Occasionally I found myself thinking about the many mistakes I made throughout my long life. I know I did the best I could under the circumstances and with what I knew then, but I certainly goofed. Finally, I realized there’s no way to change the past, so it’s a waste of time to dwell on it.
Tomorrow I may not even wake up. I’m in what the famous scientist David Suzuki calls the ‘death zone’. No point worrying about what may come then.
All we have for sure is right now so we might as well grab it and enjoy every moment possible. I’m determined to live within this plan, so I wrote a little poem for myself about it.
YESTERDAY, TOMORROW AND TODAY
Yesterday is forever gone Nothing can change that.
Tomorrow may never come There’s no guarantee of that.
But today is ours to have So reach out and grab it.
Have you ever thought about how risky life is and what a miracle it is so many of us manage to make it into adulthood? I’m not paranoid, but dangers do lurk at every turn.
What with nature’s furies — hurricanes, volcanic eruptions, fires, floods, lightening and storms; the billions of microscopic bacilli and viruses around, on and in us; man made hazards like guns, explosives and weapons of war, it’s amazing I’m still here!
I can’t help but think of accidents with cars, trains and planes. I step onto my balcony and imagine it falling down to the cement patio three floors down — with me on it. gosh! Well, it could happen.
Normal people just live their lives, but I think of these things. Your chances of dying in an earthquake are one in 11 million. Not much. But what’s if I’m the designated driver?
They say one in 20 million die after being bitten by a dog. I constantly meet dogs on my daily walks. Does a snarl mean I should say goodbye right now? Then there are also evil people who may attack me even if a dog doesn’t. Oh, my….
Apparently the risk of being injured in an elevator is one in six million. My building has one. I use it every day. Some neighbours always take the stairs. Do they know something I don’t? And, why aren’t they telling me?
I’m not a scared person, but what I’m really terrified of is being hit directly by a celestial body. I have a one in a 150 trillion chance of this happening, but what’s if I’m the person standing right where the darn thing comes down if it does, when it does? Yikes!
There are a lot of other reasons why life is a risky business, but I won’t go there. You’d have to be a little nutty to worry about everything.
It was hot! A long drought in our rain forest led to roaring forest fires, devastation and the destruction of whole towns and some deaths.
Extreme weather, floods, mudslides, tornadoes and hurricanes took more lives. People became homeless all over the world.
Islands of plastic formed in our oceans. Millions of creatures in local waters perished in the extreme heat. The coyotes could smell it, it was unbearable.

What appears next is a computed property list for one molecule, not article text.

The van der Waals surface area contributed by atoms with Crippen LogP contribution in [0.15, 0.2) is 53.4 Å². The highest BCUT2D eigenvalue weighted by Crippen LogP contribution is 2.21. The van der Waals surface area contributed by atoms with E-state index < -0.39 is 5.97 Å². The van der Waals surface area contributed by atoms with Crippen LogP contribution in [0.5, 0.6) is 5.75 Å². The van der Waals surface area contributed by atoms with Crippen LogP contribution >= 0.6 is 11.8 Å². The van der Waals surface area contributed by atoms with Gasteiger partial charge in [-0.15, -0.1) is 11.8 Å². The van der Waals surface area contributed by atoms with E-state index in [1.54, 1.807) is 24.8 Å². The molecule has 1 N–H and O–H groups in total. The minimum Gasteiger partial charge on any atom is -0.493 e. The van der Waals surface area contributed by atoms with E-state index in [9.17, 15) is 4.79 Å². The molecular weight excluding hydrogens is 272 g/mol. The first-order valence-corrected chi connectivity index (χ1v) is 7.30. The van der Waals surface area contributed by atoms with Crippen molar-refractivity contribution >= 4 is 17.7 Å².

‘We’ve got to do something,’ declared Tara, their old leader, ’Call everyone. We must have a meeting. Those stupid humans have gone too far. They need to be taught a lesson. ’
Word travels fast throughout the park. All the coyotes gathered to hear what Tara had to say. Even the skunks and raccoons, hearing about the meeting, gathered on the fringes of the large group.
‘People are unbelievably stupid,’ Tara said, ‘If we don’t do something, we’ll all perish. Attack them, their children, and their beloved dogs — starting now. We must have our revenge…’
‘But their children tried to teach them,’ spoke up Cotu, ‘Why attack them? They’re innocent.’ Cotu was young, but coyote young are listened to.
‘Humans don’t listen to their children, those kids have no power,’ replied Tara, sadly shaking her head.
Her word was law. And so it happened. After years of peace, the war was on — between coyotes and humans. And so, it came to pass this summer, for the first time, dozens of humans in this beautiful city’s famous Stanley Park, were attacked and bitten by coyotes. What was going on? Why was this suddenly happening? The humans didn’t get it.
‘Coyotes don’t belong in a city park,’ they argued, although coyotes had always been there. But this was new, coyotes had never been a danger before. The officials needed to act. They’ve now decided to ‘cull’ the coyotes. The plan is to catch and kill 35 coyotes. And, how will that help??? If they must ‘cull’ the coyotes, why not trap them and move them to an uninhabited area? Why kill them?
Humans don’t understand the coyotes are trying to make them aware that they’ve gone too far and they are destroying our planet. Will they ever learn?
Run, coyotes, run! Avoid their traps. They know not what they do…
Going through old correspondence, I found a letter I wrote to UCLA Hospital (L.A.) in 1973. My son was 18 months old and had been very ill and a patient there. I was distressed at what I saw and experienced in the children’s ward. Parents were only allowed to be there during ‘visiting hours’. (Many of us disregarded this unless told to leave.)
When I was there, I changed my child’s diapers and soiled sheets, fed him when possible and if he awoke crying, hearing my voice, he’d wrap his little fingers around mine and fall asleep again. I recall laying on the floor for one or two nights to be there for him. (One night I counted eleven parents sleeping on the chairs in the waiting room — there were no sofas.)
The boy next door was about six and attached to an IV. He called again and again for a nurse until I went over to ask what he needed. He had to go to the bathroom. I walked to the nurses station and forwarded his request, then got busy again with my own child.
When I heard anguished crying, I went to ask what happened. He had been unable to hold it any longer and had soiled himself in bed. He was embarrassed and traumatized. At his age I can only imagine how he felt.
With parents purposely kept away, other children were neglected. One little girl across the way cried from morning til night each day. No one attempted to comfort her. She spoke only Spanish. My letter, therefore, mainly requested they rescind their policy of not allowing parents to remain with their sick children.